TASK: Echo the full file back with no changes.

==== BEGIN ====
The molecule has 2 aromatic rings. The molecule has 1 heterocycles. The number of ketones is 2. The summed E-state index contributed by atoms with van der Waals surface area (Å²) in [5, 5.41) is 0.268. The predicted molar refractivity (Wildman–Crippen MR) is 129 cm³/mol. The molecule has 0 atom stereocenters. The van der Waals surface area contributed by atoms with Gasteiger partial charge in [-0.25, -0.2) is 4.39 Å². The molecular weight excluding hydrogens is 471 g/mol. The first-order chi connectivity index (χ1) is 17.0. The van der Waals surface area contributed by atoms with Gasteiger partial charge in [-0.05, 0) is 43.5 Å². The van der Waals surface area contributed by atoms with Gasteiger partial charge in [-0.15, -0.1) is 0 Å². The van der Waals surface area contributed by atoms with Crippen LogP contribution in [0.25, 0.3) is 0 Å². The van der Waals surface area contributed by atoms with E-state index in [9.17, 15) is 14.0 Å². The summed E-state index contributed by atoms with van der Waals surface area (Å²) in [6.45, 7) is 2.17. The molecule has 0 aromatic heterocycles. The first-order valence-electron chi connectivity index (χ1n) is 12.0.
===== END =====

The molecule has 2 aromatic rings. The molecule has 1 heterocycles. The number of ketones is 2. The summed E-state index contributed by atoms with van der Waals surface area (Å²) in [5, 5.41) is 0.268. The predicted molar refractivity (Wildman–Crippen MR) is 129 cm³/mol. The molecule has 0 atom stereocenters. The van der Waals surface area contributed by atoms with Gasteiger partial charge in [-0.25, -0.2) is 4.39 Å². The molecular weight excluding hydrogens is 471 g/mol. The first-order chi connectivity index (χ1) is 17.0. The van der Waals surface area contributed by atoms with Gasteiger partial charge in [-0.05, 0) is 43.5 Å². The van der Waals surface area contributed by atoms with Gasteiger partial charge in [-0.15, -0.1) is 0 Å². The van der Waals surface area contributed by atoms with Crippen LogP contribution in [0.25, 0.3) is 0 Å². The van der Waals surface area contributed by atoms with E-state index in [9.17, 15) is 14.0 Å². The summed E-state index contributed by atoms with van der Waals surface area (Å²) in [6.45, 7) is 2.17. The molecule has 0 aromatic heterocycles. The first-order valence-electron chi connectivity index (χ1n) is 12.0.